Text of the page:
However, within hours, the army chief and chief justice responded strongly, clearing the air about Gilani’s claims. Chief Justice Iftikhar Mohammad Chaudhry said no one would be allowed to go for intervention in violation of the constitution and army chief said the army was committed to democratic process and no military takeover would occur. After some quiet messaging, things returned to normalcy, but the case is still pending with the apex court.
Failure to woo Baloch rebels: The government also failed to make a breakthrough in its talks with rebel Baloch leadership and despite 80 percent implementation of the Aghaz-e-Huqooq-e-Balochistan Package, no headway could be made in talks.
Meanwhile, PPP Senator Lashkari Raisani blamed “non-serious” attitude of the prime minister and Interior Minister Rehman Malik for failure of peace talks initiated by him with some Baloch insurgent groups.
No step on Seraiki province: The government also failed to take any initiative on the creation of new provinces and despite making tall claims, the prime minister did not move forward on his repeated public assurances on Seraiki province.
Though the ruling party also formed a sub-committee of its manifesto committee on Seraiki province, which was headed by Textiles Minister Makhdoom Shahabuddin, the sub-committee failed to come up with its proposals on the new province. The PPP also appointed Shahabuddin the president of its Seraiki chapter, but he too failed to complete his provincial organisation to date.
Differences with MQM: The Muttahida Qaumi Movement (MQM) left the PPP-led coalition government on June 27, leaving the government as a minority. MQM ministers Dr FarooqSattar, Babar Ghauri and Dr NadeemEhsan sent their resignations to President Zardari on June 28. In December 2010, the JUI-F had also quit the government.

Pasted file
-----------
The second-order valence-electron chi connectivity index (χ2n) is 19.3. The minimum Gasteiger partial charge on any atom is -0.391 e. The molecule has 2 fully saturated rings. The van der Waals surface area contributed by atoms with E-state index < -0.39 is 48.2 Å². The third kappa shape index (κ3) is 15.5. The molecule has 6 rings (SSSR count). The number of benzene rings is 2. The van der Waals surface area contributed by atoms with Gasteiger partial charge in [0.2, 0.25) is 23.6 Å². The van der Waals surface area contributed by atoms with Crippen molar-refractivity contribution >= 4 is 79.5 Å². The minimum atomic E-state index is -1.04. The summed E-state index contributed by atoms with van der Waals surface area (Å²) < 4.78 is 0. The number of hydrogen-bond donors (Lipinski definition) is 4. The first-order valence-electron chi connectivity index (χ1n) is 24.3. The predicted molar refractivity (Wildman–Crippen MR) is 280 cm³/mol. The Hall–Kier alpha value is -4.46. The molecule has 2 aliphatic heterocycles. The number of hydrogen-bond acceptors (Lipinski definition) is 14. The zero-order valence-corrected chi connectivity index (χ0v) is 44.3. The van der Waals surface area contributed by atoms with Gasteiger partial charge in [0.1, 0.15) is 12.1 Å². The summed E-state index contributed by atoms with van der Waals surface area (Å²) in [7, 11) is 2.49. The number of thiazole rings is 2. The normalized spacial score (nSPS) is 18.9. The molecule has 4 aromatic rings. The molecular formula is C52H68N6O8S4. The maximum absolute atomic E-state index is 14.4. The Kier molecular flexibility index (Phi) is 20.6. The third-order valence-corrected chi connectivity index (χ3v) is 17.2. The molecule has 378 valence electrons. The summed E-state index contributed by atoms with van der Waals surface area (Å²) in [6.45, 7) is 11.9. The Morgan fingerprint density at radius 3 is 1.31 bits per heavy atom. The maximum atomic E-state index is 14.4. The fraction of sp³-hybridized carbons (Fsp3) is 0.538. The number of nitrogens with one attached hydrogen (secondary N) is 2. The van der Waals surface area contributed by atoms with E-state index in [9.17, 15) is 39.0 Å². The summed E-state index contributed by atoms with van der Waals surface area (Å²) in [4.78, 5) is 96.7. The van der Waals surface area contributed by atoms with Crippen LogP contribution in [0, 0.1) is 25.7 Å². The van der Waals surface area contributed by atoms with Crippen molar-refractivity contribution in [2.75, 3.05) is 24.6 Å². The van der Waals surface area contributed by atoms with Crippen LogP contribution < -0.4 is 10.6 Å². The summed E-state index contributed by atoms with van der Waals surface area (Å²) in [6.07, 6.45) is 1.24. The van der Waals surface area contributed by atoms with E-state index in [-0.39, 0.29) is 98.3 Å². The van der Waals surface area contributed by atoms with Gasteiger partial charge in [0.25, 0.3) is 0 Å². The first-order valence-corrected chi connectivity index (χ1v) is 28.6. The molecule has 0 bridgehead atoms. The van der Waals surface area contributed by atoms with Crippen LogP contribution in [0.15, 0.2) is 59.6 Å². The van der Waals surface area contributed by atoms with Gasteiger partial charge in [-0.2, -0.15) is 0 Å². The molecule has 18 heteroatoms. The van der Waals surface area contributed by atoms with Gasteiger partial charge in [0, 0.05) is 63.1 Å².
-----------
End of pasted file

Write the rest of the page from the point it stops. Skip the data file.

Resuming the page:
The MQM announced to sit on opposition benches in the National Assembly, Senate and Sindh Assembly in protest against the postponement of election on two Karachi seats of the Azad Jammu and Kashmir Legislative Assembly. Differences between both parties on revival of magistracy also became a bone of contention.
However, On October 5, the MQM rejoined the government after continued talks between the two parties that also helped the provincial government control the law and order in Karachi.
PML-Q joins government: With the MQM departing, the Pakistan Muslim League-Quaid (PML-Q) announced to join the PPP-led coalition government on May 2 under a power-sharing agreement. Despite differences erupting within the party cadres, the coalition sailed through successfully, as the Chaudhrys were satisfied with the conduct of the PPP leadership.
Karachi target killings: July and August became deadliest months in Karachi’s history, which left around 600 people killed in incidents of targeted killings. The attacks were part of a terrorist campaign of political, ethnic and religious violence that gripped the city in its worst form in recent years. By late August and September, the security situation in Karachi had stabilised and targeted killings had lessened, though isolated incidents still occurred – thanks to the intervention by Supreme Court of Pakistan.
Continuous targeted killings in the month of July claimed over 300 people – the highest death toll in a month in almost two decades of fighting linked to ethnic and religious tension.
Federal cabinet: The federal cabinet made a landmark achievement by holding its 100th meeting on December 25. Throughout the year, the cabinet saw many controversies with MQM ministers resigning and rejoining. Moreover, around fourteen ministers of the PML-Q also took oath as federal ministers and ministers of state on May 2, taking the size of the cabinet to 36.
However, despite several efforts, the deal between the PPP and the PML-Q remained inconclusive, as Chaudhry Pervaiz Elahi was not made the deputy prime minister and had to act as a senior minister. Later, two ministers of the Q league, Amir Muqam and Raza Hayat Heraj, resigned in protest of their party’s decisions.